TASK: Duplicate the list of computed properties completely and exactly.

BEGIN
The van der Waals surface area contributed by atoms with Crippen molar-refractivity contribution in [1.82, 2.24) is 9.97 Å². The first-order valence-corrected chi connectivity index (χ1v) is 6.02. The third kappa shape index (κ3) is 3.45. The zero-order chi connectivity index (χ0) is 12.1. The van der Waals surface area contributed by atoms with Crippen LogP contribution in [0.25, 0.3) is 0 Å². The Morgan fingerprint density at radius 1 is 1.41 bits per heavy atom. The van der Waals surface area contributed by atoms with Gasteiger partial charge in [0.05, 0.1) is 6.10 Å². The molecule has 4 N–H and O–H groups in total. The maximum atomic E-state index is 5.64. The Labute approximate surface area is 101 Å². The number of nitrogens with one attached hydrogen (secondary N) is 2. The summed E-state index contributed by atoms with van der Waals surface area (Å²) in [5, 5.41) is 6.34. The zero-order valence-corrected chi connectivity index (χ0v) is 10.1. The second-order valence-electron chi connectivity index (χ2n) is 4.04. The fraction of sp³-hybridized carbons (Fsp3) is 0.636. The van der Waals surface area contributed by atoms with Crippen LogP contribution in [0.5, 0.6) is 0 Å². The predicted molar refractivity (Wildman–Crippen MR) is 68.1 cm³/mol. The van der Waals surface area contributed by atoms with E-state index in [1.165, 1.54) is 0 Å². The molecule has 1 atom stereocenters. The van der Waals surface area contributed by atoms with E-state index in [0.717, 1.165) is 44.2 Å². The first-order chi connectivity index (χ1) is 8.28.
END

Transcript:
The van der Waals surface area contributed by atoms with Crippen molar-refractivity contribution in [1.82, 2.24) is 9.97 Å². The first-order valence-corrected chi connectivity index (χ1v) is 6.02. The third kappa shape index (κ3) is 3.45. The zero-order chi connectivity index (χ0) is 12.1. The van der Waals surface area contributed by atoms with Crippen LogP contribution in [0.25, 0.3) is 0 Å². The Morgan fingerprint density at radius 1 is 1.41 bits per heavy atom. The van der Waals surface area contributed by atoms with Gasteiger partial charge in [0.05, 0.1) is 6.10 Å². The molecule has 4 N–H and O–H groups in total. The maximum atomic E-state index is 5.64. The Labute approximate surface area is 101 Å². The number of nitrogens with one attached hydrogen (secondary N) is 2. The summed E-state index contributed by atoms with van der Waals surface area (Å²) in [5, 5.41) is 6.34. The zero-order valence-corrected chi connectivity index (χ0v) is 10.1. The second-order valence-electron chi connectivity index (χ2n) is 4.04. The fraction of sp³-hybridized carbons (Fsp3) is 0.636. The van der Waals surface area contributed by atoms with Crippen LogP contribution in [0.5, 0.6) is 0 Å². The predicted molar refractivity (Wildman–Crippen MR) is 68.1 cm³/mol. The van der Waals surface area contributed by atoms with E-state index in [1.165, 1.54) is 0 Å². The molecule has 1 atom stereocenters. The van der Waals surface area contributed by atoms with E-state index in [0.717, 1.165) is 44.2 Å². The first-order chi connectivity index (χ1) is 8.28.